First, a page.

Plant ID forum: Would like help IDing this.

Views: 201, Replies: 11 » Jump to the end

chewycwook
Sep 23, 2016 12:59 PM CST
It's growing in NY state if that helps. Thanks for looking!

Thumb of 2016-09-23/chewycwook/7de476


Thumb of 2016-09-23/chewycwook/a65a8a


Thumb of 2016-09-23/chewycwook/e5ded1


Thumb of 2016-09-23/chewycwook/72a1c6

Name: Sue
Ontario, Canada (Zone 4a)
Daylilies Birds Enjoys or suffers cold winters Native Plants and Wildflowers Butterflies Annuals
Region: Canadian Keeps Horses Dog Lover Plant Identifier Garden Sages
Image
sooby
Sep 23, 2016 1:06 PM CST
Welcome! It looks like buckthorn, Rhamnus cathartica:


chewycwook
Sep 23, 2016 1:20 PM CST
Ah, thanks for the welcome! Looks like it. I was hoping for Aronia!
Name: Sue
Ontario, Canada (Zone 4a)
Daylilies Birds Enjoys or suffers cold winters Native Plants and Wildflowers Butterflies Annuals
Region: Canadian Keeps Horses Dog Lover Plant Identifier Garden Sages
Image
sooby
Sep 23, 2016 1:46 PM CST
Unfortunately Rhamnus cathartica is an invasive weed, listed as "noxious" in some areas. Birds like it though.
Name: Rj
Just S of the twin cities of M (Zone 4b)
Garden Ideas: Level 1 Plant Identifier
Image
crawgarden
Sep 23, 2016 2:30 PM CST
Usually Buckthorn has some wicked thorns on them. Difficult to tell from the photo.
[Last edited by crawgarden - Sep 23, 2016 2:31 PM (+)]
Give a thumbs up | Quote | Post #1280316 (5)
Name: Rick R.
near Minneapolis, MN zone 4a
I was one of the first 300 contributors to the plant database! Garden Sages The WITWIT Badge Garden Photography Region: Minnesota Plant Identifier
Image
Leftwood
Sep 23, 2016 2:47 PM CST
Buckthorns only have one small but strong thorn at the tip of each branch, as the growth on that branch stops for the season. There are male and female trees, and the females like yours, chewycwook, are the worst because they produce the seeds that invade native environments.

chewycwook
Sep 23, 2016 3:42 PM CST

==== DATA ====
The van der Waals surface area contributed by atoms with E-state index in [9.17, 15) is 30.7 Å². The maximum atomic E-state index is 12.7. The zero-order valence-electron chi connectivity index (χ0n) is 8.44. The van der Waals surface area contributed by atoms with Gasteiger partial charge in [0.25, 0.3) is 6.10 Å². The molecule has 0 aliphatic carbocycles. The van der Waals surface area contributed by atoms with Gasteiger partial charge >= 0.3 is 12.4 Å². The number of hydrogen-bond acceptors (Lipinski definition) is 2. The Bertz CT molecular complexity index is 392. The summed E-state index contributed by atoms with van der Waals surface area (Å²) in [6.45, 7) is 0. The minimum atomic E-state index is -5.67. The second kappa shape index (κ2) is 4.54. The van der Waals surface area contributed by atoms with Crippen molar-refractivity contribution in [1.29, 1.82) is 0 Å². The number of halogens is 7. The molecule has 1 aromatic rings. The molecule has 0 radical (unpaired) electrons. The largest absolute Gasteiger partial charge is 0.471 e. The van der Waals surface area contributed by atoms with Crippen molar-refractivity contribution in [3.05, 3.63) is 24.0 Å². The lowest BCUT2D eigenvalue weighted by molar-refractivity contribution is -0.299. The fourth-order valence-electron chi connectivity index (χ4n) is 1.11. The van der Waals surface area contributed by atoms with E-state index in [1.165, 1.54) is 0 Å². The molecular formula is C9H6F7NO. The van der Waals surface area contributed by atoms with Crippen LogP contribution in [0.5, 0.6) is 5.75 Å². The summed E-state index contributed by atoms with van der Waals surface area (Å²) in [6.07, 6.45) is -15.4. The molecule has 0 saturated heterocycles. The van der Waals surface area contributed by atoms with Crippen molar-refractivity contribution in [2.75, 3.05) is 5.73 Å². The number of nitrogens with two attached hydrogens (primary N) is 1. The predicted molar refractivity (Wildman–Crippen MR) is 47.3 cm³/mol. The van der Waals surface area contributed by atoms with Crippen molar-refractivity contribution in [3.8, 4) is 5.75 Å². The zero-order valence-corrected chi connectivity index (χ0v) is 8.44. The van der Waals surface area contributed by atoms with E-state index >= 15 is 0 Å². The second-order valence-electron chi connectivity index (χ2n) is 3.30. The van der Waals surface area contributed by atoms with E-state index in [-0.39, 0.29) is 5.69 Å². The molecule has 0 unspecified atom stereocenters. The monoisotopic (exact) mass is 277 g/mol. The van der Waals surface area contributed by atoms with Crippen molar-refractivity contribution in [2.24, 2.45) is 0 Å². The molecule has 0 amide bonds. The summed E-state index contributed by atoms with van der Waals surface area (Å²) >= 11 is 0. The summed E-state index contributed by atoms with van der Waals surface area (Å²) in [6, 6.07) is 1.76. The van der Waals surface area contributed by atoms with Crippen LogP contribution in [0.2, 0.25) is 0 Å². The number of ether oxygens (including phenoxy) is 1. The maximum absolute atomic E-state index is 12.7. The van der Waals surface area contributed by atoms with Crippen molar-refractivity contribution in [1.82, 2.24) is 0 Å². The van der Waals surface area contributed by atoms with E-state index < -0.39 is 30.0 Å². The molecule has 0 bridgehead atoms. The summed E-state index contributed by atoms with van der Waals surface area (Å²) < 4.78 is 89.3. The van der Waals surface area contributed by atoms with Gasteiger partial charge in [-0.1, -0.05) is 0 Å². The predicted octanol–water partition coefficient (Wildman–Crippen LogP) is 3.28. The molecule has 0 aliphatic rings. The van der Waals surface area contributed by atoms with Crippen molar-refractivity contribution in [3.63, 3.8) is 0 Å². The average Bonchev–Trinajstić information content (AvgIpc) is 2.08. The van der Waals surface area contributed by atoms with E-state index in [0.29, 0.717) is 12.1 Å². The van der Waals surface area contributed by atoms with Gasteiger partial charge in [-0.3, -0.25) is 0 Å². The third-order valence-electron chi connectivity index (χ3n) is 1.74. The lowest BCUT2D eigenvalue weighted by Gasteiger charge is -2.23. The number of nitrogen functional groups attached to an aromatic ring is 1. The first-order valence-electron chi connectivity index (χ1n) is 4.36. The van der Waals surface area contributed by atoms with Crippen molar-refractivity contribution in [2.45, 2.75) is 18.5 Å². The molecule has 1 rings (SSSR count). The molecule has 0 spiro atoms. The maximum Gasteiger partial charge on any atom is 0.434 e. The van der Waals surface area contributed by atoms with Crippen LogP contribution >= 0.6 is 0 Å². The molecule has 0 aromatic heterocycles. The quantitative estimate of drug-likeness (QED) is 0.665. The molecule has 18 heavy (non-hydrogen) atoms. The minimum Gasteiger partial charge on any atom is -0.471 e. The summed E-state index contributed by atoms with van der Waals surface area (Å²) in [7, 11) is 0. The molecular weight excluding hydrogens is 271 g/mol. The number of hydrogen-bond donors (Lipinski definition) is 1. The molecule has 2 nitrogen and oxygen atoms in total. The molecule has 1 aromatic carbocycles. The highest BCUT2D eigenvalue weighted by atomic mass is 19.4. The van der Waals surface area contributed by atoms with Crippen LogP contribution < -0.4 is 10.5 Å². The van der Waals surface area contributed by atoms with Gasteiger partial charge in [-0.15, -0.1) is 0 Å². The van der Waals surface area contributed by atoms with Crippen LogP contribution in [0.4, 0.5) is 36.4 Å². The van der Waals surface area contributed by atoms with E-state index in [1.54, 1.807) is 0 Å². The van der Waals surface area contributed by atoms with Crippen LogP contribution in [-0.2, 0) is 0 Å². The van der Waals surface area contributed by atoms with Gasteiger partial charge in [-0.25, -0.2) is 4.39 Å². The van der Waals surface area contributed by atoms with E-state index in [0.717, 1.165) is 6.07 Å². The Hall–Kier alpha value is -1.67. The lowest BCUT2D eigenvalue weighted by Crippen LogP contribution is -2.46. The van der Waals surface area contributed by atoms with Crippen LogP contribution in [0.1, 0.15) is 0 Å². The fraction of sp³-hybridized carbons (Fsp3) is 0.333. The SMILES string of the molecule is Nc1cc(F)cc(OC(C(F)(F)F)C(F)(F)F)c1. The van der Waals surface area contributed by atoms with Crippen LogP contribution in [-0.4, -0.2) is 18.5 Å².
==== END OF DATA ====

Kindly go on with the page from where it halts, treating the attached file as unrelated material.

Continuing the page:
Hurray! Thank You! very helpful folks here. I will have to keep an eye on her and try to prevent the babies from taking over the yard. I do find it an attractive plant.
Name: Rick R.
near Minneapolis, MN zone 4a
I was one of the first 300 contributors to the plant database! Garden Sages The WITWIT Badge Garden Photography Region: Minnesota Plant Identifier
Image
Leftwood
Sep 23, 2016 5:05 PM CST
The problem is that most of the berries are getting eaten by birds and carried away, and seeds excreted (and planted) somewhere else. That's great that you can watch your yard, but that's not curbing the spread of the species.

chewycwook
Sep 23, 2016 7:30 PM CST
Leftwood said:The problem is that most of the berries are getting eaten by birds and carried away, and seeds excreted (and planted) somewhere else. That's great that you can watch your yard, but that's not curbing the spread of the species.


I wouldn't plant a tree that is considered a weed, but chopping down one that is several years old and mature doesn't seem quite right to me either - is that what you're suggesting? Is the plant not local to begin with and is starting to take over around here? I have never seen one before. Seems odd to me someone would seek out to plant a tree like that that doesn't even have edible fruit.
Name: Sue
Ontario, Canada (Zone 4a)
Daylilies Birds Enjoys or suffers cold winters Native Plants and Wildflowers Butterflies Annuals
Region: Canadian Keeps Horses Dog Lover Plant Identifier Garden Sages
Image
sooby
Sep 23, 2016 8:32 PM CST
It's not native to North America, and is alternate host to a rust disease of oats - I see the rust on the buckthorns around here. Buckthorn is very common here in Ontario. You can read more about it in this assessement from the US Forest Service:

http://www.fs.fed.us/database/feis/plants/shrub/rhaspp/all.h...

Name: Rick R.
near Minneapolis, MN zone 4a
I was one of the first 300 contributors to the plant database! Garden Sages The WITWIT Badge Garden Photography Region: Minnesota Plant Identifier
Image
Leftwood
Sep 23, 2016 9:31 PM CST
If I might nudge your way of thinking, yes, that's kinda what I was thinking... but didn't actually say.
The tree very well could have just grown there as a volunteer, or planted by someone that didn't know what he was planting. Lots of people grow trees for showy, inedible fruits: an ornamental crabapple for example.

If you really want an invasive buckthorn, grow a male that won't spread seed. And yes, cut down the female buckthorn that does spread seed. If you live in Canada or the USA, the tree is probably listed on the state or province's prohibited species list. It's a tree from Europe and Asia, not North America.

Name: Lin
Florida (Zone 9b)
Region: United States of America Morning Glories Region: Florida Houseplants Charter ATP Member I was one of the first 300 contributors to the plant database!
Garden Procrastinator Birds Butterflies Bee Lover Hummingbirder Container Gardener
Image
plantladylin
Sep 24, 2016 10:50 AM CST
Looks like Common Buckthorn to me too; invasive for many areas, N.Y. state as well:
http://www.nyis.info/index.php?action=invasive_detail&id=20
https://www.nps.gov/plants/ALIEN/fact/rhca1.htm

On the prohibited list for N.Y.: http://www.dec.ny.gov/docs/lands_forests_pdf/isprohibitedpla...
~ Eat, Sleep .... Play in the dirt ~

« Garden.org Homepage
« Back to the top
« Forums List
« Plant ID forum
You must first create a username and login before you can reply to this thread.

Today's site banner is by Baja_Costero and is called "Agave"